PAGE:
Alvin Plantinga argues by counterexample that no naturalistic account of functions is possible--God is then the only source for natural functions. This paper replies to Plantinga's examples and arguments. Plantinga misunderstands naturalistic accounts. Plantinga's mistakes flow from his assimilation of functional notions in general to functions from intentional design in particular.
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  10. Conspiracy Theories of Quantum Mechanics.Peter J. Lewis - 2006 - British Journal for the Philosophy of Science 57 (2):359-381.
    It has long been recognized that a local hidden variable theory of quantum mechanics can in principle be constructed, provided one is willing to countenance pre-measurement correlations between the properties of measured systems and measuring devices. However, this ‘conspiratorial’ approach is typically dismissed out of hand. In this article I examine the justification for dismissing conspiracy theories of quantum mechanics. I consider the existing arguments against such theories, and find them to be less than conclusive. I suggest a more powerful (...)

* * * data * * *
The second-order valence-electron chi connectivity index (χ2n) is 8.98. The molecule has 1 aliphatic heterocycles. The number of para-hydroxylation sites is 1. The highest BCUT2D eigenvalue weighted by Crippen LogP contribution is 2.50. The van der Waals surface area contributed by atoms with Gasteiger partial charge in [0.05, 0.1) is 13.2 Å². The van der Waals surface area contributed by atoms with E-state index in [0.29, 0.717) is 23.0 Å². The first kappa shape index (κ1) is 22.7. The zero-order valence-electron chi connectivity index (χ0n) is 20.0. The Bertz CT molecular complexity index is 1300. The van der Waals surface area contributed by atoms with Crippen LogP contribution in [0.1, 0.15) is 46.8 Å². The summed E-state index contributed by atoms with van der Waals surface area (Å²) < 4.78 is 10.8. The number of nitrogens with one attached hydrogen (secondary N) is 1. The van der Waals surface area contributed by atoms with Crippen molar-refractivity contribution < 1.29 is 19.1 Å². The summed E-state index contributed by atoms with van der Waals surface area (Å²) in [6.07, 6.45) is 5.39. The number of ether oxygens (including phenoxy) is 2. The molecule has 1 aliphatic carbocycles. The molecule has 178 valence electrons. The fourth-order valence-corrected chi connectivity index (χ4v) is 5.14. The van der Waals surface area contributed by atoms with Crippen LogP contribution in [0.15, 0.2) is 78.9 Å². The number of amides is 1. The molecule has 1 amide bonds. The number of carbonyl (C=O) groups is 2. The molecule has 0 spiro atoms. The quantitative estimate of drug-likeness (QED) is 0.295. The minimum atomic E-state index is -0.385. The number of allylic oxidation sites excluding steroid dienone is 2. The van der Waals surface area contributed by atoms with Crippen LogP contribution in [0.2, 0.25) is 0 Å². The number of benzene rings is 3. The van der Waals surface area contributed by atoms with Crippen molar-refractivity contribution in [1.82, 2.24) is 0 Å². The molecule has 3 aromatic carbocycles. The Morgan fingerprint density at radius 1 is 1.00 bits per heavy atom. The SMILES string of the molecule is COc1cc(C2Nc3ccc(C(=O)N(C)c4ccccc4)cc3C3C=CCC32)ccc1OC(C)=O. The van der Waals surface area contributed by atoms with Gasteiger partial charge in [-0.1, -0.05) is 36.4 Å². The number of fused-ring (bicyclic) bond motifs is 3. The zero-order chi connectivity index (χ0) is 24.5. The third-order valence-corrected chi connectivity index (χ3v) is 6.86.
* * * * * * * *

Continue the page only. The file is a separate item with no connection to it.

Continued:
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  11.  76
    Neural Synchrony and the Development of Cortical Networks.Peter J. Uhlhaas, Frédéric Roux, Eugenio Rodriguez, Anna Rotarska-Jagiela & Wolf Singer - 2010 - Trends in Cognitive Sciences 14 (2):72-80.
  12.  22
    The Changing Meaning of "Evolution".Peter J. Bowler - 1975 - Journal of the History of Ideas 36 (1):95.
  13.  10
    What Darwin Disturbed: The Biology That Might Have Been.Peter J. Bowler - 2008 - Isis 99 (3):560-567.
    The launch of a revolutionary new scientific theory represents a rare occasion on which the apparently cumulative development of science might be influenced by particular events. Yet in the case of the Darwinian revolution it is often claimed that the theory of evolution by natural selection would have emerged more or less inevitably, given the scientific and cultural circumstances prevailing in mid-Victorian Britain. This essay challenges that claim by arguing that if Darwin had not been there to write his Origin (...)
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  14. Cause and Effect: Government Policies and the Financial Crisis.Peter J. Wallison - 2009 - Critical Review 21 (2-3):365-376.